Douglas has been a professional food writer since 1986. He is also an award-winning actor and director in Community Theatre and has been for many years. His blog may be found at: www.urbaneguerilla.wordpress.com
One, two, three, one, two, three and the dance goes on
Johnny Grim is a Perth-based playwright who started the theatre company A Lad Insane (touch of the hat to the late David Bowie), mostly to put on his own works.
He works largely in the genre of one-act plays, although he's been known to throw the odd panto together. His plays are largely comedic, although always with an underlay of serious intent.
By way of contrast The Last Waltz is a drama with comedic undertones and, I think, one of Johnny's best works.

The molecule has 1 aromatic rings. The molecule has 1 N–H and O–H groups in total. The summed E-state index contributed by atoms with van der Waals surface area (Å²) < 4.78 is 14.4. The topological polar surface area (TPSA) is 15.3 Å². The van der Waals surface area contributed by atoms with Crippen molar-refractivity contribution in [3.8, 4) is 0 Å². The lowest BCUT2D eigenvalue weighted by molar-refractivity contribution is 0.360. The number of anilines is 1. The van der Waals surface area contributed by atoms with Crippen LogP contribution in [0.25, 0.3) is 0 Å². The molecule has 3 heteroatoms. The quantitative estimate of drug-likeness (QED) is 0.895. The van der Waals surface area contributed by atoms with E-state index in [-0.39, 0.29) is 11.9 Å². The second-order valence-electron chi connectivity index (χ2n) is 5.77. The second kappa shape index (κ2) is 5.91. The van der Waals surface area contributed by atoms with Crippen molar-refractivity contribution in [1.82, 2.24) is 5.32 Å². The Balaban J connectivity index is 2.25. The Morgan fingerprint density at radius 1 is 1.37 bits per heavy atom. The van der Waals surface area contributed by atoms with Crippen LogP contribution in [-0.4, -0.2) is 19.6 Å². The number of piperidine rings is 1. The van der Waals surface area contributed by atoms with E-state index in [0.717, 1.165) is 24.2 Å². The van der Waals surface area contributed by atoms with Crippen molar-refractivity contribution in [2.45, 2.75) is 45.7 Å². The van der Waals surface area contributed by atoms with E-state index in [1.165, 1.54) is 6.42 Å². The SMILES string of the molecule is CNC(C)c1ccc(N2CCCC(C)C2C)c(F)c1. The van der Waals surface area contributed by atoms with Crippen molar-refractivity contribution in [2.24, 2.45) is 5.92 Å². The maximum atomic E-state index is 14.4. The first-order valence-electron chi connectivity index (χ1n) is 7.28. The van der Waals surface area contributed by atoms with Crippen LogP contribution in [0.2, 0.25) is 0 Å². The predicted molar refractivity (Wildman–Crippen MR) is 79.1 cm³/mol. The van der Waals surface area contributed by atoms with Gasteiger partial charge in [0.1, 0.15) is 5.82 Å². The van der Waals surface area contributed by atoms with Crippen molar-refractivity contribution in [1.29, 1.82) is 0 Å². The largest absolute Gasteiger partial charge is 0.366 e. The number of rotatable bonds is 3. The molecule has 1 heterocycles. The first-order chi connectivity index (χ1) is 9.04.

Marcelle Weber and Brodie Masini in The Last Waltz (Photograph courtesy of A Lad Insane)
The set consists of a taxi and a park bench. The taxi is being driven by Krishnani (Marcelle Weber) with wonderfully vivid sound effects. He picks up a young Australian male, Shane, (Brodie Masini) and they fall into conversation. The script very quickly and smoothly develops their characters into fully rounded believable people as Kris drives Shane over to where his missus now lives.
This play was entered in the 2016 Hills Festival of Theatre where it took out Best Production and Best Actor (Marcelle Weber) and was highly praised by the Adjudicator, Dr Douglas Sutherland-Bruce.
The acting was professional and faultless. Marcelle, playing a Pakistani, is white and born in Queensland, and not for one second did I even think he might not be Indian. His characterisation was flawless, aging some twenty-odd years and treating the ethnic change with respect and studied detail. His research for the part was extensive and results in a performance any actor would be proud to claim.